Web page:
ESA’s most complex Earth Explorer mission undergoing test at Europe's largest satellite test facility
The Earth Cloud Aerosol and Radiation Explorer (EarthCARE) satellite, the European Space Agency's biggest and most complex Earth Explorer mission to date, is currently undergoing test at ESA's ESTEC Test Centre, the largest satellite test facility in Europe. The satellite will spend the next seven months at the test facility in the Netherlands to check every aspect of its readiness for space.
Recently, engineers unfolded this new satellite's huge five-panel solar wing to test that it will deploy correctly once it is in space. The solar wing will provide the energy for EarthCARE to do its job. The solar array deployment test will be followed by various vibration and thermal-vacuum tests.
Behold @esa EARTHCARE single 11 m-long solar wing🛰😍The solar wing deployment is just one of the many tests the satellite has to undergo to make sure it's ready to fly.Next on the list: vibration and thermal-vacuum tests. pic.twitter.com/j2Ub6kptYT— ESA EarthObservation (@ESA_EO) July 22, 2022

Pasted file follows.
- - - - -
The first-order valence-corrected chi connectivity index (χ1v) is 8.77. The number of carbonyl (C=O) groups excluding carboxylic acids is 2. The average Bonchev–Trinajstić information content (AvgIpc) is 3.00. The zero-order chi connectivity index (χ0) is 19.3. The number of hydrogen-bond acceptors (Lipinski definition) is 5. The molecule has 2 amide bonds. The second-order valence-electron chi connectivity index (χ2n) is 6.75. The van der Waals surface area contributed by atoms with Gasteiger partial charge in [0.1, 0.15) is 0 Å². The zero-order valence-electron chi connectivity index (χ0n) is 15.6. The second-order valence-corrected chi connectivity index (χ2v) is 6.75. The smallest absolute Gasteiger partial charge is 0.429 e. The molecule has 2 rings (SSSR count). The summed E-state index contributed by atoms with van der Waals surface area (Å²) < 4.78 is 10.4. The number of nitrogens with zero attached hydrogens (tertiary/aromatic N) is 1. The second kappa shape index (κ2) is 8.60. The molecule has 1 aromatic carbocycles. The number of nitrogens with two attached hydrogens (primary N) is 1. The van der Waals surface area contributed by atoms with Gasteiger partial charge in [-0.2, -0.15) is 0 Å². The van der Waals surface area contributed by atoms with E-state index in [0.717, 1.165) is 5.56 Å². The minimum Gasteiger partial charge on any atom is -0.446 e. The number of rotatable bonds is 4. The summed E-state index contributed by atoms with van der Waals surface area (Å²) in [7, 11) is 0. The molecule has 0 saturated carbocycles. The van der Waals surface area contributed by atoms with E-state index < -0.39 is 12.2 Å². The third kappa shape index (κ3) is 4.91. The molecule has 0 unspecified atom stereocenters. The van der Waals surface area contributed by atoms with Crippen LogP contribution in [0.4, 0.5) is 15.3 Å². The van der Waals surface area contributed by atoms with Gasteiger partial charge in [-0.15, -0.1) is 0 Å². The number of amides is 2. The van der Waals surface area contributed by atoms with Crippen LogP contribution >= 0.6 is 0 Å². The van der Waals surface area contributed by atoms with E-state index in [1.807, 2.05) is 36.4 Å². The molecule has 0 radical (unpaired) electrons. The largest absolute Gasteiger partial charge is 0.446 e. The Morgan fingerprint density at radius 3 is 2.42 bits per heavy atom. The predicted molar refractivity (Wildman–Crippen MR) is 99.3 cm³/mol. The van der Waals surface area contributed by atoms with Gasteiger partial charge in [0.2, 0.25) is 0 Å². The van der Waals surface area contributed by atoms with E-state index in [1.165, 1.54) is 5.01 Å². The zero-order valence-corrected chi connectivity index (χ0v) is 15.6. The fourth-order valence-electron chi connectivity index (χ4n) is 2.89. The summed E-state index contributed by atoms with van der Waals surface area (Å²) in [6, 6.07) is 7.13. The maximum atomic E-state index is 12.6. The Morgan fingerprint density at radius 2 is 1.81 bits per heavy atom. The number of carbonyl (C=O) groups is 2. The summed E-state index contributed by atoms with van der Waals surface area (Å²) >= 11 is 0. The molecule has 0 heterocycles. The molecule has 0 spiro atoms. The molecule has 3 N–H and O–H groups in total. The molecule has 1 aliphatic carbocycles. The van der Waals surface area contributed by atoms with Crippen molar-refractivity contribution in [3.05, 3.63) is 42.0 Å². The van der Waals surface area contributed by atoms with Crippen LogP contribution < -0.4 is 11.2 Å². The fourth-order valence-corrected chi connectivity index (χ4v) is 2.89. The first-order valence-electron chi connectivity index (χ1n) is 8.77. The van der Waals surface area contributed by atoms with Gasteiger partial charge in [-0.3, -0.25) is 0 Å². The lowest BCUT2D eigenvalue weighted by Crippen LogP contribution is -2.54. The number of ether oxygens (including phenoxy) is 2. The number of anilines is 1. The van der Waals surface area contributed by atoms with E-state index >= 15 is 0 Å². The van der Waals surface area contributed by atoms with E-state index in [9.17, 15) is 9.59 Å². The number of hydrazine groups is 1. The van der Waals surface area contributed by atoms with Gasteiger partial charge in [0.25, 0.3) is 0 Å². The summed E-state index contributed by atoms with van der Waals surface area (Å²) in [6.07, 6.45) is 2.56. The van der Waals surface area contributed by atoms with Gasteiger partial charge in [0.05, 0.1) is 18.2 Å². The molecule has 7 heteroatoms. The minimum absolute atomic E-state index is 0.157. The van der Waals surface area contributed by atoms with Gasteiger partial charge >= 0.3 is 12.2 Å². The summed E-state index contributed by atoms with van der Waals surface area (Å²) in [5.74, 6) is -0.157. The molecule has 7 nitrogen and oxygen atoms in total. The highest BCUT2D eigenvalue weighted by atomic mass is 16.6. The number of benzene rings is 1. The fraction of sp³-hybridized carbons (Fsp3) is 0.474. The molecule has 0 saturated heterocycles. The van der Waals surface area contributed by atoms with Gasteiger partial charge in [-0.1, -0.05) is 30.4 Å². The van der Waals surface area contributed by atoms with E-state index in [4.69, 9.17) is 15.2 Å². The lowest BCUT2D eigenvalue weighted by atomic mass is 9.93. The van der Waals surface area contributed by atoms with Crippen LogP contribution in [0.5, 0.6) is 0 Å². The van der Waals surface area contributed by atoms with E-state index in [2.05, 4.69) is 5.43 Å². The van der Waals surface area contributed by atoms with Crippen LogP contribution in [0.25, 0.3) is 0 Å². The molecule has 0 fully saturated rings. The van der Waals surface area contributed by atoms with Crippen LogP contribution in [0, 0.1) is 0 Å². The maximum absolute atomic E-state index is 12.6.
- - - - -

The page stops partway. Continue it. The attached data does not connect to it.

EarthCARE, a joint venture between ESA and the Japan Aerospace Exploration Agency (JAXA), will answer some critical scientific questions related to the role that clouds and aerosols play in reflecting incident solar radiation back out to space and trapping infrared radiation emitted from Earth's surface.
The satellite will carry two main instruments: a lidar to measure vertical profiles of aerosols and thin clouds, and a radar to measure vertical profiles of thick clouds and precipitation. These two instruments are the most advanced cloud and aerosol profiling instruments ever flown in space, according to ESA. The satellite's suite of sensors also includes two other instruments, a multispectral cloud imager and a broadband radiometer.